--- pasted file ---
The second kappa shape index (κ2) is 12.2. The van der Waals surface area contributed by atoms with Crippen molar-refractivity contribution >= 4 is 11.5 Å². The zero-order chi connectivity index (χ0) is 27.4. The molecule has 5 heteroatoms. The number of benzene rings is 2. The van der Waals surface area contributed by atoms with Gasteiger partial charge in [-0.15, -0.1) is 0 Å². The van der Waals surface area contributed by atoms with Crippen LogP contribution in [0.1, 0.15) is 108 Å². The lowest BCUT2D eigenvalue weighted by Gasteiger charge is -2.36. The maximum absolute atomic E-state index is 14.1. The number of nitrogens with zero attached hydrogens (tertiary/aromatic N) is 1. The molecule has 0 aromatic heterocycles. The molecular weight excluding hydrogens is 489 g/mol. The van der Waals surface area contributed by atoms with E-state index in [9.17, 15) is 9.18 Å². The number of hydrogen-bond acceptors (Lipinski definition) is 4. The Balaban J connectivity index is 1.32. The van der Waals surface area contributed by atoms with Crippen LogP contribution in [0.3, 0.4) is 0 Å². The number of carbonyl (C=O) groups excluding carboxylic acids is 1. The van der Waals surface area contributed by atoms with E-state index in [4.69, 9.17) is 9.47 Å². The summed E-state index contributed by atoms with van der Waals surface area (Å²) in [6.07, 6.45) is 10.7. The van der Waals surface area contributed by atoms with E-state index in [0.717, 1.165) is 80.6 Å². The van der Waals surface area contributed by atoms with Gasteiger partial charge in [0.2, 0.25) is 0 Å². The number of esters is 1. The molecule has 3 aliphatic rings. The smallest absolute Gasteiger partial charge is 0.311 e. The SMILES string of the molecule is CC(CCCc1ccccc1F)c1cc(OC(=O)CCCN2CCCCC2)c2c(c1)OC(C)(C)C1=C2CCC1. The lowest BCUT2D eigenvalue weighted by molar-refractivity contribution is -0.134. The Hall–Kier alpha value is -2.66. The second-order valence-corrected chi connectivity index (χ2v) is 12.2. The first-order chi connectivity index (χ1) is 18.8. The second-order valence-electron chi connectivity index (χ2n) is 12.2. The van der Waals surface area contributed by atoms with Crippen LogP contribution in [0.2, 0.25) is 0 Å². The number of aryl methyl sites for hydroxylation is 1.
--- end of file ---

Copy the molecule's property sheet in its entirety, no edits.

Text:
The second kappa shape index (κ2) is 12.2. The van der Waals surface area contributed by atoms with Crippen molar-refractivity contribution >= 4 is 11.5 Å². The zero-order chi connectivity index (χ0) is 27.4. The molecule has 5 heteroatoms. The number of benzene rings is 2. The van der Waals surface area contributed by atoms with Gasteiger partial charge in [-0.15, -0.1) is 0 Å². The van der Waals surface area contributed by atoms with Crippen LogP contribution in [0.1, 0.15) is 108 Å². The lowest BCUT2D eigenvalue weighted by Gasteiger charge is -2.36. The maximum absolute atomic E-state index is 14.1. The number of nitrogens with zero attached hydrogens (tertiary/aromatic N) is 1. The molecule has 0 aromatic heterocycles. The molecular weight excluding hydrogens is 489 g/mol. The van der Waals surface area contributed by atoms with E-state index in [9.17, 15) is 9.18 Å². The number of hydrogen-bond acceptors (Lipinski definition) is 4. The Balaban J connectivity index is 1.32. The van der Waals surface area contributed by atoms with Crippen LogP contribution in [0.3, 0.4) is 0 Å². The number of carbonyl (C=O) groups excluding carboxylic acids is 1. The van der Waals surface area contributed by atoms with E-state index in [4.69, 9.17) is 9.47 Å². The summed E-state index contributed by atoms with van der Waals surface area (Å²) in [6.07, 6.45) is 10.7. The van der Waals surface area contributed by atoms with E-state index in [0.717, 1.165) is 80.6 Å². The van der Waals surface area contributed by atoms with Gasteiger partial charge in [0.2, 0.25) is 0 Å². The number of esters is 1. The molecule has 3 aliphatic rings. The smallest absolute Gasteiger partial charge is 0.311 e. The SMILES string of the molecule is CC(CCCc1ccccc1F)c1cc(OC(=O)CCCN2CCCCC2)c2c(c1)OC(C)(C)C1=C2CCC1. The lowest BCUT2D eigenvalue weighted by molar-refractivity contribution is -0.134. The Hall–Kier alpha value is -2.66. The second-order valence-corrected chi connectivity index (χ2v) is 12.2. The first-order chi connectivity index (χ1) is 18.8. The second-order valence-electron chi connectivity index (χ2n) is 12.2. The van der Waals surface area contributed by atoms with Crippen LogP contribution in [0.2, 0.25) is 0 Å². The number of aryl methyl sites for hydroxylation is 1.